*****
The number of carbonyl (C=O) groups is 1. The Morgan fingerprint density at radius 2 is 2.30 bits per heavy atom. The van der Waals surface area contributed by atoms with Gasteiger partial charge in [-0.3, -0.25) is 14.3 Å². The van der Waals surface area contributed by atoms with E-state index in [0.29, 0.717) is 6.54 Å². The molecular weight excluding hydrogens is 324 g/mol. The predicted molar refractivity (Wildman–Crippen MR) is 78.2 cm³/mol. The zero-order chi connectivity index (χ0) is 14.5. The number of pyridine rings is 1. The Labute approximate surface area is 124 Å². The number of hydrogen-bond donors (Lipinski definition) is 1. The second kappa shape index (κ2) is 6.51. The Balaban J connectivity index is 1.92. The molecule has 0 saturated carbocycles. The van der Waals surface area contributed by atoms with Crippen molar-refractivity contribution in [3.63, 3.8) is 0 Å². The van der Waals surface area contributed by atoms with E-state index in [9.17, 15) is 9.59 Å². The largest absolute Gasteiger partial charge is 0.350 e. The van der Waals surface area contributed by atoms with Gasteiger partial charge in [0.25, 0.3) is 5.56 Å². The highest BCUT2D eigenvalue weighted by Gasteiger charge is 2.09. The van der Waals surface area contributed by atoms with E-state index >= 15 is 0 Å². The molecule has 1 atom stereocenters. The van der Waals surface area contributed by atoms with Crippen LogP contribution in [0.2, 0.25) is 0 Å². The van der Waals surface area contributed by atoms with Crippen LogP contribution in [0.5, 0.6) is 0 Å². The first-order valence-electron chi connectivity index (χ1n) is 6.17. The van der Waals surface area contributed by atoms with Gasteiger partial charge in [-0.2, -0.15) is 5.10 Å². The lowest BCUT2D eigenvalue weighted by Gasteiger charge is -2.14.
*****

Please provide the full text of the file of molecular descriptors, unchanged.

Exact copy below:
The number of carbonyl (C=O) groups is 1. The Morgan fingerprint density at radius 2 is 2.30 bits per heavy atom. The van der Waals surface area contributed by atoms with Gasteiger partial charge in [-0.3, -0.25) is 14.3 Å². The van der Waals surface area contributed by atoms with E-state index in [0.29, 0.717) is 6.54 Å². The molecular weight excluding hydrogens is 324 g/mol. The predicted molar refractivity (Wildman–Crippen MR) is 78.2 cm³/mol. The zero-order chi connectivity index (χ0) is 14.5. The number of pyridine rings is 1. The Labute approximate surface area is 124 Å². The number of hydrogen-bond donors (Lipinski definition) is 1. The second kappa shape index (κ2) is 6.51. The Balaban J connectivity index is 1.92. The molecule has 0 saturated carbocycles. The van der Waals surface area contributed by atoms with Crippen molar-refractivity contribution in [3.63, 3.8) is 0 Å². The van der Waals surface area contributed by atoms with E-state index in [9.17, 15) is 9.59 Å². The largest absolute Gasteiger partial charge is 0.350 e. The van der Waals surface area contributed by atoms with Gasteiger partial charge in [0.25, 0.3) is 5.56 Å². The highest BCUT2D eigenvalue weighted by Gasteiger charge is 2.09. The van der Waals surface area contributed by atoms with E-state index >= 15 is 0 Å². The molecule has 1 atom stereocenters. The van der Waals surface area contributed by atoms with Crippen LogP contribution in [0.2, 0.25) is 0 Å². The van der Waals surface area contributed by atoms with Crippen LogP contribution in [0.5, 0.6) is 0 Å². The first-order valence-electron chi connectivity index (χ1n) is 6.17. The van der Waals surface area contributed by atoms with Gasteiger partial charge in [-0.2, -0.15) is 5.10 Å². The lowest BCUT2D eigenvalue weighted by Gasteiger charge is -2.14.